Every week I attempt to answer one of the great questions I get during the week. Last week someone asked me via Facebook, “Wasn’t Hitler a Christian?” This is an increasingly common attack on Christianity.
The obvious answer is, “no, of course not. No one who did what Hitler did could be considered a follower of the Jewish son of God who came to sacrifice himself for the lost.”
But I know that skeptics will retort that Hitler was baptized in to the Catholic church as an infant and made statements about “the Lord” in his biography Mein Kampf (or “My Struggle”) and peppered allusions to Christianity in early speeches.
The problem with this is (1) Hitler admitted in his biography that his speeches and writings were pure political propaganda. (2) He privately derided Christianity with zealous hatred.
Hitler’s favorite philosopher was atheist Friedrich Nietzsche. In fact, he gave copies of his books to Stalin and Mussolini. Following Nietzsche, Hitler had these words placed over one of the gas ovens in Auschwitz, “I want to raise a generation of young people devoid of conscience, imperious, relentless and cruel.”
Hitler often quoted materialist philosophers with glee. One of his favorite sayings was that the destruction of the weak is a good thing for the survival of the strong for “nature intended it that way.”
Moreover, in Hitler’s Table Talk, a collection of his private sayings preserved by his closest followers, the “fuhrer” derides Christianity as a “scourge” and wishes Germany will be the first nation in centuries to be immune from its influence. Hitler went so far as to ban Christmas and demand the Hitler Youth praise him on December 25th rather than Jesus.
Hitler also mocked Christianity for its opposition to Darwinism. Indeed, many of his closest colleagues, Goebbles, Himmler, Heydrich and Bormann, were outspoken atheists and materialists; also some were intrigued by the occult.
That Hitler was a Christian is one of the most pernicious lies perpetrated by modern secularists. The second, one promoted by revisionist historians, is that Hitler and the Nazis were “right wingers.” In fact, Hitler and his party were left-wing socialists. The Nazis were “National Aryan Socialists.” The only difference between them and communists were that the former was nationalistic while the latter was global in scope. In fact, the body count racked up by the secular left during the twentieth century alone is staggering and unparalleled in history. What also goes unreported is that many progressives of the time, like George Bernard Shaw, were enamored with the Nazi party.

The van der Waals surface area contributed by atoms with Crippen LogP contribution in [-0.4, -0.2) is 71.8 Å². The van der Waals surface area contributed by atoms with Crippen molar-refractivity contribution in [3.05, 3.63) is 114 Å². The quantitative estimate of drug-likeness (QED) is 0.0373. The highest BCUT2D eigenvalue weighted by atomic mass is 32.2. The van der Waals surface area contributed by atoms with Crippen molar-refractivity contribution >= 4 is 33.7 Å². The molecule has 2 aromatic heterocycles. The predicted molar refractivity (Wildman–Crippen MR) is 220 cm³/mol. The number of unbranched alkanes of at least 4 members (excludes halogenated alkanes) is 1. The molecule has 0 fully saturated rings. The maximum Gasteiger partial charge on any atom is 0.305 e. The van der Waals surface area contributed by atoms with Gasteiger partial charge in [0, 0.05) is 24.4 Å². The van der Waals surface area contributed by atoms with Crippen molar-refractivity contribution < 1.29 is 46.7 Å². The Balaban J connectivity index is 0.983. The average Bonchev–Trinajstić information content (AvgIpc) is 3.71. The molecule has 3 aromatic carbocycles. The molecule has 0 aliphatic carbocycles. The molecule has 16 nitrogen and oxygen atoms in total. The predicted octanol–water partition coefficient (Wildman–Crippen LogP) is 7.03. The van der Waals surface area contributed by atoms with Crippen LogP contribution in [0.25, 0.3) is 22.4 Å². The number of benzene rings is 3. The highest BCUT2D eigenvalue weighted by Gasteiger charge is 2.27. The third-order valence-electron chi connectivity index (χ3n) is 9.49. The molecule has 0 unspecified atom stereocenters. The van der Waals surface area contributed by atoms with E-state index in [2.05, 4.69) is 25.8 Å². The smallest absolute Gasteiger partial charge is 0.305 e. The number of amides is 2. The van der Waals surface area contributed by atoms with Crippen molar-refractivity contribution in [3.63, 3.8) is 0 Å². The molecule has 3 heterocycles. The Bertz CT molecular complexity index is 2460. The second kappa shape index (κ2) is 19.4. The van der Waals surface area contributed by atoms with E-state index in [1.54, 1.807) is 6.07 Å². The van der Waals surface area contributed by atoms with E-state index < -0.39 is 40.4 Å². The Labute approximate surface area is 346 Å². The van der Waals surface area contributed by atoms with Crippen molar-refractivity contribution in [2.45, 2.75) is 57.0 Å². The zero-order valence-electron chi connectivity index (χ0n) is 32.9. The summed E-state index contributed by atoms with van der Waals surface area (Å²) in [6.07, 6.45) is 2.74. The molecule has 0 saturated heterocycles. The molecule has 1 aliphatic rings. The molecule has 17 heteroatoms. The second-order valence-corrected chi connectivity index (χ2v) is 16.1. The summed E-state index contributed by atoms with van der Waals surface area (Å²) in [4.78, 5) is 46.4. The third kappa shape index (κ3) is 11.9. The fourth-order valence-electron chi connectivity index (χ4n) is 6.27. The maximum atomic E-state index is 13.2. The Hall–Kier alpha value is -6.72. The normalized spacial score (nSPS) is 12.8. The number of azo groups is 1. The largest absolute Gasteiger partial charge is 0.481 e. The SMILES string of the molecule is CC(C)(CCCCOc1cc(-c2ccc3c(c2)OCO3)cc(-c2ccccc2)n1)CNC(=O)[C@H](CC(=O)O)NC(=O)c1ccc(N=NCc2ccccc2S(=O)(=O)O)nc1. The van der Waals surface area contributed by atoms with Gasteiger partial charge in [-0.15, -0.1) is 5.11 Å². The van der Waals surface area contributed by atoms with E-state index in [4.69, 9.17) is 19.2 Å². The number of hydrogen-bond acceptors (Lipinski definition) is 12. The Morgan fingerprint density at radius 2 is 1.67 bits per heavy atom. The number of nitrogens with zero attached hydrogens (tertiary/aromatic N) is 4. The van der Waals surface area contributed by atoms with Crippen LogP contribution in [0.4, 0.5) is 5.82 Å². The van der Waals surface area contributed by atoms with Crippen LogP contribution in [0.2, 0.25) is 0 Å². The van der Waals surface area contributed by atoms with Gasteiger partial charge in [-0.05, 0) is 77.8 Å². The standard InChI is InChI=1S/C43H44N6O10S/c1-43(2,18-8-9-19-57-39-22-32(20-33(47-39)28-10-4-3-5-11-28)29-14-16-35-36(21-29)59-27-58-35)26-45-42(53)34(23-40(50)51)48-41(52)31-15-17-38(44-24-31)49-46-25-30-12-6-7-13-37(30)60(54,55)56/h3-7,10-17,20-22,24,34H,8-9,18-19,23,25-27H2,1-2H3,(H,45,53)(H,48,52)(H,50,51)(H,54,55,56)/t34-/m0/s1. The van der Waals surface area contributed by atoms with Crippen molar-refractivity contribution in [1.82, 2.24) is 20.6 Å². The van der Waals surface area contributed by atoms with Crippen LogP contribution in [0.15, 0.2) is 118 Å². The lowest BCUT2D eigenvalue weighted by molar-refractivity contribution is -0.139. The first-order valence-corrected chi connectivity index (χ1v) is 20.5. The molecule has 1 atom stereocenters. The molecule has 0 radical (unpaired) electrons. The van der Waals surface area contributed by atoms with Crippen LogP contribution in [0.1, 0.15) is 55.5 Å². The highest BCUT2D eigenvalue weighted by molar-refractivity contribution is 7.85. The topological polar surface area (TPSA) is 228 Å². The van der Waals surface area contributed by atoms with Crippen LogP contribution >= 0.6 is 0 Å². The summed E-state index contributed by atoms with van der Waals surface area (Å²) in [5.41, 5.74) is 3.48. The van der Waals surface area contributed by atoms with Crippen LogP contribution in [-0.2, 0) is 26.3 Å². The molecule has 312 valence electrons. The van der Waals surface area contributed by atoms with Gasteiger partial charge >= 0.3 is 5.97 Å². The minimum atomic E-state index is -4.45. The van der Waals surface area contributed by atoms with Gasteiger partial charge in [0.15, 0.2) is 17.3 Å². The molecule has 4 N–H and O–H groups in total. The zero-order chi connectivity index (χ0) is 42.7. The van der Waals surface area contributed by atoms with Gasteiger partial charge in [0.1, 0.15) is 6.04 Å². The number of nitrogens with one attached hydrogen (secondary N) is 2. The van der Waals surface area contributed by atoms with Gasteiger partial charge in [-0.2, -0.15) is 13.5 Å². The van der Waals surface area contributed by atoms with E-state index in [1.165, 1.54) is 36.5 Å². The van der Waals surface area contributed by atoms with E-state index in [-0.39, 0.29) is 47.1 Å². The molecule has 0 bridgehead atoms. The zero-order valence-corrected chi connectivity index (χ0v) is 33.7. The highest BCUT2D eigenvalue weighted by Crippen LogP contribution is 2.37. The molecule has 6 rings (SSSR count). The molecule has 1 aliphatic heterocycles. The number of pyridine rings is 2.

The myth that Hitler was a “right-wing Christian” began in the 1950s when leftist academics who had previously supported the Nazi regime began revising history to cover their butts. They successfully linked the attempts by fundamentalist groups to ban certain books from public libraries (like Henry Miller’s pornographic The Tropic of Cancer) to the burning of books by the Hitler Youth. But this is really the ONLY thing Nazis had in common with far right-wingers (and historians failed to mention that the Soviets and Chinese had also banned these books). For example, the Nazis were pro-abortion and pro-euthenasia, a position they took from Planned Parenthood founder Margaret Sanger, who Hitler greatly admired. They also supported gun control and national health insurance.
The Nazis also jailed any Christian who dared to criticize them while “tolerating” churches, which kept their faith within the four walls of the church. This move is being replicated today throughout Europe, Canada and anywhere else where believers dare to do something such as advocate for traditional marriage.
I hope and pray that history does not repeat itself but I’m not so sure. May God have mercy.